Andy Clarke, president and CEO at Asda, said the supermarket wants to play in leading role in local communities.
Speaking at the 2011 IGD Convention, Clarke said: “I am setting a goal to be number one in the community in the UK. The more highly engaged we are, the better we do.
“The retailer that innovates around community and operates with the consent of community will be the retailer of the future.”
Clarke said Asda wanted to play a larger role locally in helping people live better in their communities. In the light of government cutbacks, business must play a more critical role than ever before, he said.
Clarke said that during the summer riots the focus was on protecting colleagues and stores but help with the clean was critical too since “people look to those they trust most for help and support”.
Clarke said customers expected Asda to help with issues such as youth unemployment, alcohol and drug misuse and antisocial behaviour.
“We cannot sit back and wait for the government to take action on addressing these issues,” he said.
Clarke revealed Asda has had no alcohol promotions in its foyers since April and was active in fundraising for charities including Breast Cancer.
Asda is using waste space in stores to create community centres, Clarke revealed.
An Asda cafe has been transformed into a kitchen for local shoppers to use, while dancing lessons and karate classes are being held in upstairs rooms.
Clarke said he was empowering staff to be ambassadors in the community and customers will reward businesses tuned into communities.
Asda is taking on the issue of youth unemployment, said Clarke. “The situation is getting worse but youth don’t want us to give up on them.
“Our youth want to work, earn a wage and feel proud in their everyday lives. We need to give them that opportunity,” he said.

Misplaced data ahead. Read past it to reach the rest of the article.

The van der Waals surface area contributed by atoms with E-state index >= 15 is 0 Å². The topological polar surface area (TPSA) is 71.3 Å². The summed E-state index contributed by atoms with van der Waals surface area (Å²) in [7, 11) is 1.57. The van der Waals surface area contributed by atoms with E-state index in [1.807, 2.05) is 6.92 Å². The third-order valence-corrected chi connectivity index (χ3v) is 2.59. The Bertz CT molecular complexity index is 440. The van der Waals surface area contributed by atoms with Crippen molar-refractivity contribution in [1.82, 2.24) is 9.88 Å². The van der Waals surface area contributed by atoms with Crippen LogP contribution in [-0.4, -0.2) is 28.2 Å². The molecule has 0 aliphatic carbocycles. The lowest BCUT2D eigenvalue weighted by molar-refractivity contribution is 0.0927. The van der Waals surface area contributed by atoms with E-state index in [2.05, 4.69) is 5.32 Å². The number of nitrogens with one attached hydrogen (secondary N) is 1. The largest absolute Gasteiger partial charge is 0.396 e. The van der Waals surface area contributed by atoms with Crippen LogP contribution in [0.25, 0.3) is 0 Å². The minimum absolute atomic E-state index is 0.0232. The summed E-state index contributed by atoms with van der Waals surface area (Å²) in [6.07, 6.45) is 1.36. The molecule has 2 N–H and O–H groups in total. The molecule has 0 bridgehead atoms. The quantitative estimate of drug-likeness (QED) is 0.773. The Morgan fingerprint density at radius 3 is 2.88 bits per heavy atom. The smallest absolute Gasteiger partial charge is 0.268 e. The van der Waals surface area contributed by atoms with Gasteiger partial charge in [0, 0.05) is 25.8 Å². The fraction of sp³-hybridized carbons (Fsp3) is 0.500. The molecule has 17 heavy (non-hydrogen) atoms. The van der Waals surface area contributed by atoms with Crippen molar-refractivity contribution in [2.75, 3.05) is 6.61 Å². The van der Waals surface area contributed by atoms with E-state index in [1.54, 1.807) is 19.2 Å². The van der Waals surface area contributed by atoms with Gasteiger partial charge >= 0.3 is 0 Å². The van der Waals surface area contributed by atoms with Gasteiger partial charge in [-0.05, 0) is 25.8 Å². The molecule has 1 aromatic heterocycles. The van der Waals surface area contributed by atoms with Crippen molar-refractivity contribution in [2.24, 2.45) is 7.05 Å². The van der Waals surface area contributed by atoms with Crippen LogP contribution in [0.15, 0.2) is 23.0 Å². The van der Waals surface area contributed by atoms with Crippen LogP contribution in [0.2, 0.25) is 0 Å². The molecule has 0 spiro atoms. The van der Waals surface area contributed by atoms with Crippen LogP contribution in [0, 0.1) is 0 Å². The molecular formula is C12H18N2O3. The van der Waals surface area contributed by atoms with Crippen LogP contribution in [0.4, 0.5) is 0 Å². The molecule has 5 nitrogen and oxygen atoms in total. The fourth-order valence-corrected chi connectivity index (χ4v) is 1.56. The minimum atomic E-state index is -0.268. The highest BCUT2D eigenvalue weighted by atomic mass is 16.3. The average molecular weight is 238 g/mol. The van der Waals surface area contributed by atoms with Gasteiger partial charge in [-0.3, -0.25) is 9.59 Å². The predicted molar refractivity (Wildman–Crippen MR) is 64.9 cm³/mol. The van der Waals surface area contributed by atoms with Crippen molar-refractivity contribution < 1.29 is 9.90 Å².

On new ideas, Clarke said the instinct is to think of innovation to be about technology but retailers needed to be thinking about where consumers will shop, what they buy and how they will decide.
Clarke told delegates Asda is developing ideas by seeing things through the lives of its customers.
He said in the smaller Netto stores it has acquired it is offering the same low prices as in Asda stores. “The easy way would have been to charge shoppers a premium for smaller stores but we took the hard choice and deliver on what customers want,” he said
Clarke said the Netto conversion programme was on track and in budget and customers love it.
“More shoppers are buying more items with more colleagues serving them,” he said. “Not all shoppers want big, they want better, for example a full shop at a small store round the corner. The customer is in charge.”
Clarke added sales in converted Netto stores are up 45%.
In own label, Asda’s Chosen by You range is the UK’s fastest growing private label in the UK, said Clarke; and accounts for 40% of its food sales. Butcher’s Selection has recently been launched, while in Scotland Asda has launched Chosen by You as its first dedicated local own label.